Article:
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Next Time Someone Whines About Being 'Friend Zoned,' Tell Them These 2 Words

If I hear someone say they've been "friend zoned" one more time...

Next Time Someone Whines About Being 'Friend Zoned,' Tell Them These 2 Words

"For the so-called nice guys who complain about being placed in the friend zone: SHUT UP."

In case you're unfamiliar with the term "friend zone," let me explain. The "friend zone" is known as a horrible place where a person may end up if the object of their affection wishes to keep things platonic. Harmless enough, right? Well, not so much.


Turns out the "friend zone" is actually just a place for people who think they deserve to sleep with someone. Um, ew.

There are lots of things worth complaining about. Being "friend zoned"? Not one of them.

"Thinking you are owed something for not being an asshole makes you an asshole." YES. THIS.

This brings us to the second part of the performance ...

"Who the f*** complains about being placed in something called the 'friend zone'?"

"It sounds awesome. Like Auto Zone, but for friends." The two paint quite the beautiful picture of a lovely place called the "friend zone" — the kind without expectations of sex. It's magical! There are sunflowers and pizza and friendly pirates and only consensual hugs.

The best part? In the "friend zone," there's a giant boat filled with s'mores called ... wait for it ... The Friend Ship.

Boom. Well said.

So remember: If you're complaining about "just" being someone's friend, that probably means you're a pretty bad friend anyway.

Check out Desireé and Justin's whole performance in the video below.

Photo courtesy of Macy's
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Macy's and Girls Inc. believe that all girls deserve to be safe, supported, and valued. However, racial disparities continue to exist for young people when it comes to education levels, employment, and opportunities for growth. Add to that the gender divide, and it's clear to see why it's important for girls of color to have access to mentors who can equip them with the tools needed to navigate gender, economic, and social barriers.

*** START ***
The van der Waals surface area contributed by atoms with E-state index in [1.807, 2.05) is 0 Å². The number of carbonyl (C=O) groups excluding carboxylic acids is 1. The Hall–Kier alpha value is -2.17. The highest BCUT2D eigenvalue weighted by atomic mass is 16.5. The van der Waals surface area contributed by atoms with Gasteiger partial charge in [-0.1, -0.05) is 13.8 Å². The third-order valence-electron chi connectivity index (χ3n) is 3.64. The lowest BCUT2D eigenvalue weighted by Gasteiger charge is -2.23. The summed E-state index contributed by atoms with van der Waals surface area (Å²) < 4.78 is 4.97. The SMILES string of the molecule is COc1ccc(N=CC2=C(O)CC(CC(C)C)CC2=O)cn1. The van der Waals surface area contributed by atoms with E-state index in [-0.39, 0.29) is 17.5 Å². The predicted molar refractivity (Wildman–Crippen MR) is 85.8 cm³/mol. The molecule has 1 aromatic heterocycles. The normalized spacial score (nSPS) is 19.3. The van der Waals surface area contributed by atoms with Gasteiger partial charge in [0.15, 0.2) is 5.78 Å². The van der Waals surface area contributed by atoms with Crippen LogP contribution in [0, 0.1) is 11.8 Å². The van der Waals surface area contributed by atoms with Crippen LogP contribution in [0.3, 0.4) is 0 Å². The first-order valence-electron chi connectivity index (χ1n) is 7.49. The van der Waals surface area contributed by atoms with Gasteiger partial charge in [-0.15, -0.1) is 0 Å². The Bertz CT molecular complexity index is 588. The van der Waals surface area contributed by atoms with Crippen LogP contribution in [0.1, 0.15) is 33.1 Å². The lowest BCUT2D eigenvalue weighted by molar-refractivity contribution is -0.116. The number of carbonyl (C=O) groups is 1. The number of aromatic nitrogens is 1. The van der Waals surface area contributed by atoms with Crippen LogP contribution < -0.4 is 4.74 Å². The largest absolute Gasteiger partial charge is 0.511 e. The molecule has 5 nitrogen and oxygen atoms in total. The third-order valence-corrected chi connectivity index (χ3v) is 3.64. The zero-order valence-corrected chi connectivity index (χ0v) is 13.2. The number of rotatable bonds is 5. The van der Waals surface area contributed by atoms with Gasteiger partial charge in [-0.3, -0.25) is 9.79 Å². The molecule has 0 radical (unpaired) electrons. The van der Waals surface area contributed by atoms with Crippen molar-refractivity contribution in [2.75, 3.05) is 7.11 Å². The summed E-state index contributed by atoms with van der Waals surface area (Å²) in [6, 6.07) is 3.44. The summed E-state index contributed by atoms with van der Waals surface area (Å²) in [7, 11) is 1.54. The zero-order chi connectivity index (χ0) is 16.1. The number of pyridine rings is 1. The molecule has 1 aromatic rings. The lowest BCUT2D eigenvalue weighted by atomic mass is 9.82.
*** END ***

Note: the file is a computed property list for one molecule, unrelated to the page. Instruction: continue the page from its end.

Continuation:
Anissa Rivera is one of those mentors. Rivera is a recent Program Manager at the Long Island affiliate of Girls Inc., a nonprofit focusing on the holistic development of girls ages 5-18. The goal of the organization is to provide a safe space for girls to develop long-lasting mentoring relationships and build the skills, knowledge, and attitudes to thrive now and as adults.

Rivera spent years of her career working within the themes of self and community empowerment with young people — encouraging them to tap into their full potential. Her passion for youth development and female empowerment eventually led her to Girls Inc., where she served as an agent of positive change helping to inspire all girls to be strong, smart, and bold.

Photo courtesy of Macy's

Inspiring young women from all backgrounds is why Macy's has continued to partner with Girls Inc. for the second year in a row. The partnership will support mentoring programming that offers girls career readiness, college preparation, financial literacy, and more. Last year, Macy's raised over $1.3M for Girls Inc. in support of this program along with their Science, Technology, Engineering, and Math (STEM) programming for more than 26,000 girls. Studies show that girls who participated are more likely than their peers to enjoy math and science, score higher on standardized math tests, and be more equipped for college and campus life.

Thanks to mentors like Rivera, girls across the country have the tools they need to excel in school and the confidence to change the world. With your help, we can give even more girls the opportunity to rise up. Throughout September 2021, customers can round up their in-store purchases or donate online to support Girls Inc. at Macys.com/MacysGives.

Who runs the world? Girls!

Screenshots via @castrowas95/Twitter

In the Pacific Northwest, orca sightings are a fairly common occurrence. Still, tourists and locals alike marvel when a pod of "sea pandas" swim by, whipping out their phones to capture some of nature's most beautiful and intelligent creatures in their natural habitat.

While orcas aren't a threat to humans, there's a reason they're called "killer whales." To their prey, which includes just about everything that swims except humans, they are terrifying apex predators who hunt in packs and will even coordinate to attack whales several times their own size.

So if you're a human alone on a little platform boat, and a sea lion that a group of orcas was eyeing for lunch jumps onto your boat, you might feel a little wary. Especially when those orcas don't just swim on by, but surround you head-on.

Watch exactly that scenario play out (language warning, if you've got wee ones you don't want f-bombed):

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